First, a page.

Hackers Bypass Apple's Checks to Deliver Malicious Keyboards Used to Spy on Users: Report

Here's how to identify if your iPhone has been infected with a keyboard designed to spy on you and your online activity — and how to get rid of it.

Hackers Bypass Apple's Checks to Deliver Malicious Keyboards Used to Spy on Users: Report

Photo Credit: Unsplash/ Martin Sanchez

Users can check their smartphone for keyboard-based stalkerware via the Settings app

  • Hackers have found a way to bypass Apple's stringent checks for spyware
  • The keyboard spyware is distributed via Apple's TestFlight platform
  • iPhone users must beware of unidentified keyboard apps on their phone

iPhone users could be targeted by malicious keyboards that can bypass Apple's stringent security checks to spy on user activity, according to a report. While apps that are distributed via the App Store are checked by Apple, these third-party keyboards are installed via another avenue that allows developers to test their apps on iOS. Once installed, these keyboards can be used to discreetly spy on a user and collect their sent messages, passwords, browsing history, bank credentials, and any other text entered on the phone.

Security firm Certo Software reports that third-party keyboards are being distributed by hackers as a form of 'stalkerware' — spyware apps or services used to monitor and stalk people online. While it is difficult to distribute these malicious apps via the App Store as Apple scans these apps before they are published, hackers have reportedly begun distributing these apps via TestFlight.

ios spyware keyboard comparison certosoftware ios spyware

Apple's keyboard (left) compared with the malicious keyboard
Photo Credit: Certo Software


Apple's TestFlight service is an online platform that allows developers to invite people to test out unreleased software or run beta tests of their software, before it is published to the App Store. According to Certo Software, hackers are using the same platform to distribute malicious third-party keyboards to people, which can then be installed on an iPhone belonging to an unsuspecting partner, friend, or family member.

Once installed, the keyboard requires another setting to be enabled on the target's iPhone that allows third-party keyboards to collect a user's data. By default, no keyboard on iOS is allowed to access the Internet. Once this permission is enabled, the keyboard is able to transmit all keystrokes that are collected — including chat messages, passwords, notes, browsing history, OTP codes, bank credentials, and other information.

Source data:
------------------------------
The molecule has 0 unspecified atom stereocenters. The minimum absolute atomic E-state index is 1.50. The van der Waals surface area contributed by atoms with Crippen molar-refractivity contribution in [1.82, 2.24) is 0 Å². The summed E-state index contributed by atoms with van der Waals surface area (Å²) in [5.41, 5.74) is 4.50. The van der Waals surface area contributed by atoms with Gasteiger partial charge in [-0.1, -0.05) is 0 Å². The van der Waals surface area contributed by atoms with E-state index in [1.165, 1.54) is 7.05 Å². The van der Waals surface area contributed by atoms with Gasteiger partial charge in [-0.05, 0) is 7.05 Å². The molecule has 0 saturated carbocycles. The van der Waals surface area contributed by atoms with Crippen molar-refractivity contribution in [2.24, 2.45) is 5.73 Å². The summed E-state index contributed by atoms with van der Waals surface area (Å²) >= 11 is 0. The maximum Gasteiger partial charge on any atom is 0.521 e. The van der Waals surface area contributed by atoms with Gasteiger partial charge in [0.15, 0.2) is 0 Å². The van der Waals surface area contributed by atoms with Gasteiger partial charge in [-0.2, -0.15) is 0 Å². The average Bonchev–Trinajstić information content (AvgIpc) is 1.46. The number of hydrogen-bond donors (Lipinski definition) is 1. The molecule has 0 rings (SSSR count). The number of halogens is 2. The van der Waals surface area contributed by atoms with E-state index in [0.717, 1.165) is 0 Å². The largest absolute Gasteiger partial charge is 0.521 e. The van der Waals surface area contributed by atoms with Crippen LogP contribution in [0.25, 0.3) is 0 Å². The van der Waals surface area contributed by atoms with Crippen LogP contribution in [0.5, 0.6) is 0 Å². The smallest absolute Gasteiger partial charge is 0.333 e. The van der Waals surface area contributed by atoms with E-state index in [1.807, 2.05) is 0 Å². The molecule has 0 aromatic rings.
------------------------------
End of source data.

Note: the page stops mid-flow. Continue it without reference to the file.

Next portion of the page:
A screenshot of one of these keyboards shared by Certo Software illustrates how similar the malicious keyboard appears to Apple's default keyboard, making it difficult for users to identify such apps on their smartphone. Data captured from the phone can be viewed by a stalker via a web portal, according to the firm.

ios spyware keyboard certosoftware ios spyware

Information captured from a target's phone can be viewed via a web portal
Photo Credit: Certo Software


The security firm points out that Apple could implement a notification system — similar to WhatsApp's new login alert that is shown a few hours later — to notify users when a new keyboard is installed on their smartphone.

The security firm says that users can protect themselves from these kinds of software by opening the Settings app and tapping General > Keyboard > Keyboards. You should see the name of the language you type in — for example, English (UK) — and Emoji. Any third-party keyboards you have installed, like SwiftKey or Gboard will also show up here. However, if you recognise any unknown keyboards here, you can use the Edit button to quickly delete it.

Another sign that unauthorised software has been installed on your phone without your permission is if you haven't installed the TestFlight app on your phone but find it in your App Library or in the Settings app. You can also change your device passcode to ensure only you can access your phone, and seek support from online resources if you suspect you are a target of stalkerware on your devices, including your smartphone or computer.

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David Delima
As a writer on technology with Gadgets 360, David Delima is interested in open-source technology, cybersecurity, consumer privacy, and loves to read and write about how the Internet works. David can be contacted via email at DavidD@ndtv.com, on Twitter at @DxDavey, and Mastodon at mstdn.social/@delima. More
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